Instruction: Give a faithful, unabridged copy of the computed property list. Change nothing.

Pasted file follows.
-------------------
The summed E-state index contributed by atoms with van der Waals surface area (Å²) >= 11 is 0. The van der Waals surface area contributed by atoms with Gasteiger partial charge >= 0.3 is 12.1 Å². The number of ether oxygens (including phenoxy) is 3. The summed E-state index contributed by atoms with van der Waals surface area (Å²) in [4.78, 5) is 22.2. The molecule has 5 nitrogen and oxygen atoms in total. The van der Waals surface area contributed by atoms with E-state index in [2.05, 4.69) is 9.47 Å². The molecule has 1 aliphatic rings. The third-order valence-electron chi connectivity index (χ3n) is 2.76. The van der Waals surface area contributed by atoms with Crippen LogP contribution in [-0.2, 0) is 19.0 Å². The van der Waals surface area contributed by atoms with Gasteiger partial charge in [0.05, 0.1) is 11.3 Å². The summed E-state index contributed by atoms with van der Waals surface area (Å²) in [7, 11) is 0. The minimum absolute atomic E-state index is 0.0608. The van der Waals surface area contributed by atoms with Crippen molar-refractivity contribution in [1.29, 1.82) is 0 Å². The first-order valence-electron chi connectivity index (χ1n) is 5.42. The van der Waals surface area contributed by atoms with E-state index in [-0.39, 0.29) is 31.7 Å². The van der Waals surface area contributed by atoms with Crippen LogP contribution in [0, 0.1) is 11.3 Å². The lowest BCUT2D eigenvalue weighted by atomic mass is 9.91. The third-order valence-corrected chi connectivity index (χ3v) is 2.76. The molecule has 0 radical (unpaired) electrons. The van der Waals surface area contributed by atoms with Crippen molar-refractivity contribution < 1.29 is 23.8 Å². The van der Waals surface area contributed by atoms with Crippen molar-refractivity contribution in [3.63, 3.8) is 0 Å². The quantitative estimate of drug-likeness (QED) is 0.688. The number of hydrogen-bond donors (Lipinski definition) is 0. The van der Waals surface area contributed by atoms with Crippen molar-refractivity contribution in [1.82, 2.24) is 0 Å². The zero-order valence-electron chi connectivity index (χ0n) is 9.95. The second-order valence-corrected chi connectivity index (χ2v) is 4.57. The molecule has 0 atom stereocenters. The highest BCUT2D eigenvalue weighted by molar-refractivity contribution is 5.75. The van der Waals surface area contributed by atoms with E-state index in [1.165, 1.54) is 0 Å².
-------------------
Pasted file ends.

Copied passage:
The summed E-state index contributed by atoms with van der Waals surface area (Å²) >= 11 is 0. The van der Waals surface area contributed by atoms with Gasteiger partial charge >= 0.3 is 12.1 Å². The number of ether oxygens (including phenoxy) is 3. The summed E-state index contributed by atoms with van der Waals surface area (Å²) in [4.78, 5) is 22.2. The molecule has 5 nitrogen and oxygen atoms in total. The van der Waals surface area contributed by atoms with E-state index in [2.05, 4.69) is 9.47 Å². The molecule has 1 aliphatic rings. The third-order valence-electron chi connectivity index (χ3n) is 2.76. The van der Waals surface area contributed by atoms with Crippen LogP contribution in [-0.2, 0) is 19.0 Å². The van der Waals surface area contributed by atoms with Gasteiger partial charge in [0.05, 0.1) is 11.3 Å². The summed E-state index contributed by atoms with van der Waals surface area (Å²) in [7, 11) is 0. The minimum absolute atomic E-state index is 0.0608. The van der Waals surface area contributed by atoms with Crippen molar-refractivity contribution in [1.29, 1.82) is 0 Å². The first-order valence-electron chi connectivity index (χ1n) is 5.42. The van der Waals surface area contributed by atoms with E-state index in [-0.39, 0.29) is 31.7 Å². The van der Waals surface area contributed by atoms with Crippen LogP contribution in [0, 0.1) is 11.3 Å². The lowest BCUT2D eigenvalue weighted by atomic mass is 9.91. The third-order valence-corrected chi connectivity index (χ3v) is 2.76. The molecule has 0 radical (unpaired) electrons. The van der Waals surface area contributed by atoms with Crippen molar-refractivity contribution < 1.29 is 23.8 Å². The van der Waals surface area contributed by atoms with Crippen molar-refractivity contribution in [3.63, 3.8) is 0 Å². The quantitative estimate of drug-likeness (QED) is 0.688. The number of hydrogen-bond donors (Lipinski definition) is 0. The van der Waals surface area contributed by atoms with Crippen molar-refractivity contribution in [1.82, 2.24) is 0 Å². The zero-order valence-electron chi connectivity index (χ0n) is 9.95. The second-order valence-corrected chi connectivity index (χ2v) is 4.57. The molecule has 0 atom stereocenters. The highest BCUT2D eigenvalue weighted by molar-refractivity contribution is 5.75. The van der Waals surface area contributed by atoms with E-state index in [1.165, 1.54) is 0 Å².